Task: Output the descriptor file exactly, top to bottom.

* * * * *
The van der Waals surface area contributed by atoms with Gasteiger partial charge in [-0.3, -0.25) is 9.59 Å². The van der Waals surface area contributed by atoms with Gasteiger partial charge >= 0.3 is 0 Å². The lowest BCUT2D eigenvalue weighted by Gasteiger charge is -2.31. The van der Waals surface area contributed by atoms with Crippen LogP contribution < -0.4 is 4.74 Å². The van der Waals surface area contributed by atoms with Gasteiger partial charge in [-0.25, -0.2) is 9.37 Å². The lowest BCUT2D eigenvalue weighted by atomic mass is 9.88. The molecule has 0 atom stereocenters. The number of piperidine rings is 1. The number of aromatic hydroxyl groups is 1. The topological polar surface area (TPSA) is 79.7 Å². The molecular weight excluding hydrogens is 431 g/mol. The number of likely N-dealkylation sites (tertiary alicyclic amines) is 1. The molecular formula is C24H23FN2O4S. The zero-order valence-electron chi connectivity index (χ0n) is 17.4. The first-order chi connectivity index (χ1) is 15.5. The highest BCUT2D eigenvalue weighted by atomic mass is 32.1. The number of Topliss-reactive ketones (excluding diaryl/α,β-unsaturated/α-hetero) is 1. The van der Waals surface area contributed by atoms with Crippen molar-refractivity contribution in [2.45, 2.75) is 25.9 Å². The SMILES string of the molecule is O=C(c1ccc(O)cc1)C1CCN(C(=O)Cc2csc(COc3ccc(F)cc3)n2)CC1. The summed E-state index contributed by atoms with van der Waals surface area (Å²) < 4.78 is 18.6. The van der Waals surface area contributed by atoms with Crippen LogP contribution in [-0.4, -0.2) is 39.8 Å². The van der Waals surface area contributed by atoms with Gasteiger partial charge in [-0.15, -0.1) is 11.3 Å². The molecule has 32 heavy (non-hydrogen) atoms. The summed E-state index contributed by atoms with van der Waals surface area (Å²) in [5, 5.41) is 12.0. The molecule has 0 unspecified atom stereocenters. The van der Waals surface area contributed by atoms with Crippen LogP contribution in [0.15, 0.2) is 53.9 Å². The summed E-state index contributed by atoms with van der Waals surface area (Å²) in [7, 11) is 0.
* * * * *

The van der Waals surface area contributed by atoms with Gasteiger partial charge in [-0.3, -0.25) is 9.59 Å². The van der Waals surface area contributed by atoms with Gasteiger partial charge >= 0.3 is 0 Å². The lowest BCUT2D eigenvalue weighted by Gasteiger charge is -2.31. The van der Waals surface area contributed by atoms with Crippen LogP contribution < -0.4 is 4.74 Å². The van der Waals surface area contributed by atoms with Gasteiger partial charge in [-0.25, -0.2) is 9.37 Å². The lowest BCUT2D eigenvalue weighted by atomic mass is 9.88. The molecule has 0 atom stereocenters. The number of piperidine rings is 1. The number of aromatic hydroxyl groups is 1. The topological polar surface area (TPSA) is 79.7 Å². The molecular weight excluding hydrogens is 431 g/mol. The number of likely N-dealkylation sites (tertiary alicyclic amines) is 1. The molecular formula is C24H23FN2O4S. The zero-order valence-electron chi connectivity index (χ0n) is 17.4. The first-order chi connectivity index (χ1) is 15.5. The highest BCUT2D eigenvalue weighted by atomic mass is 32.1. The number of Topliss-reactive ketones (excluding diaryl/α,β-unsaturated/α-hetero) is 1. The van der Waals surface area contributed by atoms with Crippen molar-refractivity contribution in [2.45, 2.75) is 25.9 Å². The SMILES string of the molecule is O=C(c1ccc(O)cc1)C1CCN(C(=O)Cc2csc(COc3ccc(F)cc3)n2)CC1. The summed E-state index contributed by atoms with van der Waals surface area (Å²) < 4.78 is 18.6. The van der Waals surface area contributed by atoms with Crippen LogP contribution in [-0.4, -0.2) is 39.8 Å². The van der Waals surface area contributed by atoms with Gasteiger partial charge in [-0.15, -0.1) is 11.3 Å². The molecule has 32 heavy (non-hydrogen) atoms. The summed E-state index contributed by atoms with van der Waals surface area (Å²) in [5, 5.41) is 12.0. The molecule has 0 unspecified atom stereocenters. The van der Waals surface area contributed by atoms with Crippen LogP contribution in [0.15, 0.2) is 53.9 Å². The summed E-state index contributed by atoms with van der Waals surface area (Å²) in [7, 11) is 0.